“You are different from your parents. You were born and raised in New China. You are a child of Chairman Mao. You can choose your own destiny: you can make a clean break with your parents and follow Chairman Mao, and have a bright future; or you can follow your parents, and then…you will not come to a good end.”
In 1966, China’s leader, Mao Ze-dong, announced the Chinese Cultural Revolution. In the previous years, the Chinese Communist Party worked to restore a divided nation, and promote equal resources for all its citizens. However, there were problems, and these problems grew much worse after the Revolution.
Ji-Li turned twelve the year of the Cultural Revolution. Before it, she was an excellent student and her family was respected by the community. However, when Chairman Mao announces the need to get rid of the “Four Olds”, or the values of the past that undermine the communist ideal, things become dangerous for Ji-Li’s family. Rather than promoting equality, the leaders of the Revolution looked to persecute families that were wealthy in the past. Because Ji-Li’s grandfather had been a landlord, her family was considered to be traitors. Students at the school are encouraged to tell on each other, and houses are searched. Sometimes the leaders are violent. How can Ji-Li be loyal to her family and her country at the same time?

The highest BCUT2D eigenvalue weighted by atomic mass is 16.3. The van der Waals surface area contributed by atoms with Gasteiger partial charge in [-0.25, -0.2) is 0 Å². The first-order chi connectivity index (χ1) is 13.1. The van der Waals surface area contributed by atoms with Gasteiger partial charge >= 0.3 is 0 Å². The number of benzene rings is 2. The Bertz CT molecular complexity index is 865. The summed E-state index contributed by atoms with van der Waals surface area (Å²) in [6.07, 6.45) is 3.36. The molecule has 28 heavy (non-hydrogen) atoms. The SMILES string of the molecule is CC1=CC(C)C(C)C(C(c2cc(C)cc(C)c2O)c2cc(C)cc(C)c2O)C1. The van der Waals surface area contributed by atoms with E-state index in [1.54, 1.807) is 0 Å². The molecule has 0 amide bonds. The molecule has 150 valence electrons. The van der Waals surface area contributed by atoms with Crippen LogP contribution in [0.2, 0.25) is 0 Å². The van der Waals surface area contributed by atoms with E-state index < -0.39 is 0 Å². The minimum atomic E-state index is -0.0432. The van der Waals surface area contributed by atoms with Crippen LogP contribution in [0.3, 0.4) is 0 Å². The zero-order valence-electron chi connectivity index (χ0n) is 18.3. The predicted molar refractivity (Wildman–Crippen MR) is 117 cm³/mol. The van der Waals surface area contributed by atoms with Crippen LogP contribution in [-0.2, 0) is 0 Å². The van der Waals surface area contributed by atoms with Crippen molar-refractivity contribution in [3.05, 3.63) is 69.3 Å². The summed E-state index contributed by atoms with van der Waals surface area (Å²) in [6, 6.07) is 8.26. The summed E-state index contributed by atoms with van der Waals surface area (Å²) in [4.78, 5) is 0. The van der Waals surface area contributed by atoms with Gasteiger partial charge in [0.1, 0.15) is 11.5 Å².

Red Scarf Girl is a memoir of Ji-Li Jiang’s experiences during the Cultural Revolution in China. I had never come across anything like this for young adults before, and was intrigued. There are many fictional and factual books covering both World Wars, the Holocaust, and other upheavals, but this is the first I’ve seen from Communist China. I was especially interested because it is true; I wanted to learn how the youth of China perceived the government and cultural ideals during this time.
This book would be a valuable addition to a classroom library, especially with the included pronunciation guide, glossary, and epilogue. I loved reading the author’s explanation of her own feelings about the Revolution, and I think middle school readers would benefit from a solid account of an overlooked event in our history.
Author’s website: http://www.jilijiang.com
Jiang, Ji-Li. Red Scarf Girl. New York: HarperTrophy, 1997. 285 pp. Ages 10-14.
If you liked this book, you might want to check out Running the Rift by Naomi Benaron.